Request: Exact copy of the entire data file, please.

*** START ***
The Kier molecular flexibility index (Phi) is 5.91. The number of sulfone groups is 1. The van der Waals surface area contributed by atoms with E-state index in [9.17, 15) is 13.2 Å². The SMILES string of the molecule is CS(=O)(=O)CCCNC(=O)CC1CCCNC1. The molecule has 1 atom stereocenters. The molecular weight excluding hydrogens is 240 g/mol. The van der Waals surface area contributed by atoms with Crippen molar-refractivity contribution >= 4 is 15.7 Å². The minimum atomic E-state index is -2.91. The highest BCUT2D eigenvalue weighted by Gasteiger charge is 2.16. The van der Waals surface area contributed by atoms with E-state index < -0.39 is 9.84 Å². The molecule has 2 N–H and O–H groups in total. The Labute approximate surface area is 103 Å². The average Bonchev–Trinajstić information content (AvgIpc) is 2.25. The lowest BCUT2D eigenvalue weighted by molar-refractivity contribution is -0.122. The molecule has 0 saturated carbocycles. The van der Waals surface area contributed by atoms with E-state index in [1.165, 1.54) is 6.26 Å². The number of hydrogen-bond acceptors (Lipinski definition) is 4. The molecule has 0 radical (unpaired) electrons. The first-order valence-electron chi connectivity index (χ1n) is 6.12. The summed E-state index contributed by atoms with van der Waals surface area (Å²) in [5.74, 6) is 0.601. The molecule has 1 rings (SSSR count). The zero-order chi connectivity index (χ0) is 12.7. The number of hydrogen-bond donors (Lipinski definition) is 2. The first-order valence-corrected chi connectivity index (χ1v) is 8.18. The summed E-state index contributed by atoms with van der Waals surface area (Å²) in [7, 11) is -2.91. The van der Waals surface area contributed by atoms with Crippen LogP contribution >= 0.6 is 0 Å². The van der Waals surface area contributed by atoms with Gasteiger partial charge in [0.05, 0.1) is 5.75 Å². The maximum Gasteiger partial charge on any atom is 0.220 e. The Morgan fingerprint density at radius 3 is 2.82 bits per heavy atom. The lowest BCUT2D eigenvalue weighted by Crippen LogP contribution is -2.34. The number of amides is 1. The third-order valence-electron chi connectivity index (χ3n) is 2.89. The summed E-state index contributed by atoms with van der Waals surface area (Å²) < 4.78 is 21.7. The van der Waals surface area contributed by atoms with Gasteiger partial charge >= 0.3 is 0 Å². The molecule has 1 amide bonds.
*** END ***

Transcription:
The Kier molecular flexibility index (Phi) is 5.91. The number of sulfone groups is 1. The van der Waals surface area contributed by atoms with E-state index in [9.17, 15) is 13.2 Å². The SMILES string of the molecule is CS(=O)(=O)CCCNC(=O)CC1CCCNC1. The molecule has 1 atom stereocenters. The molecular weight excluding hydrogens is 240 g/mol. The van der Waals surface area contributed by atoms with Crippen molar-refractivity contribution >= 4 is 15.7 Å². The minimum atomic E-state index is -2.91. The highest BCUT2D eigenvalue weighted by Gasteiger charge is 2.16. The van der Waals surface area contributed by atoms with E-state index < -0.39 is 9.84 Å². The molecule has 2 N–H and O–H groups in total. The Labute approximate surface area is 103 Å². The average Bonchev–Trinajstić information content (AvgIpc) is 2.25. The lowest BCUT2D eigenvalue weighted by molar-refractivity contribution is -0.122. The molecule has 0 saturated carbocycles. The van der Waals surface area contributed by atoms with E-state index in [1.165, 1.54) is 6.26 Å². The number of hydrogen-bond acceptors (Lipinski definition) is 4. The molecule has 0 radical (unpaired) electrons. The first-order valence-electron chi connectivity index (χ1n) is 6.12. The summed E-state index contributed by atoms with van der Waals surface area (Å²) in [5.74, 6) is 0.601. The molecule has 1 rings (SSSR count). The zero-order chi connectivity index (χ0) is 12.7. The number of hydrogen-bond donors (Lipinski definition) is 2. The first-order valence-corrected chi connectivity index (χ1v) is 8.18. The summed E-state index contributed by atoms with van der Waals surface area (Å²) in [7, 11) is -2.91. The van der Waals surface area contributed by atoms with Crippen LogP contribution >= 0.6 is 0 Å². The van der Waals surface area contributed by atoms with Gasteiger partial charge in [0.05, 0.1) is 5.75 Å². The maximum Gasteiger partial charge on any atom is 0.220 e. The Morgan fingerprint density at radius 3 is 2.82 bits per heavy atom. The lowest BCUT2D eigenvalue weighted by Crippen LogP contribution is -2.34. The number of amides is 1. The third-order valence-electron chi connectivity index (χ3n) is 2.89. The summed E-state index contributed by atoms with van der Waals surface area (Å²) < 4.78 is 21.7. The van der Waals surface area contributed by atoms with Gasteiger partial charge >= 0.3 is 0 Å². The molecule has 1 amide bonds.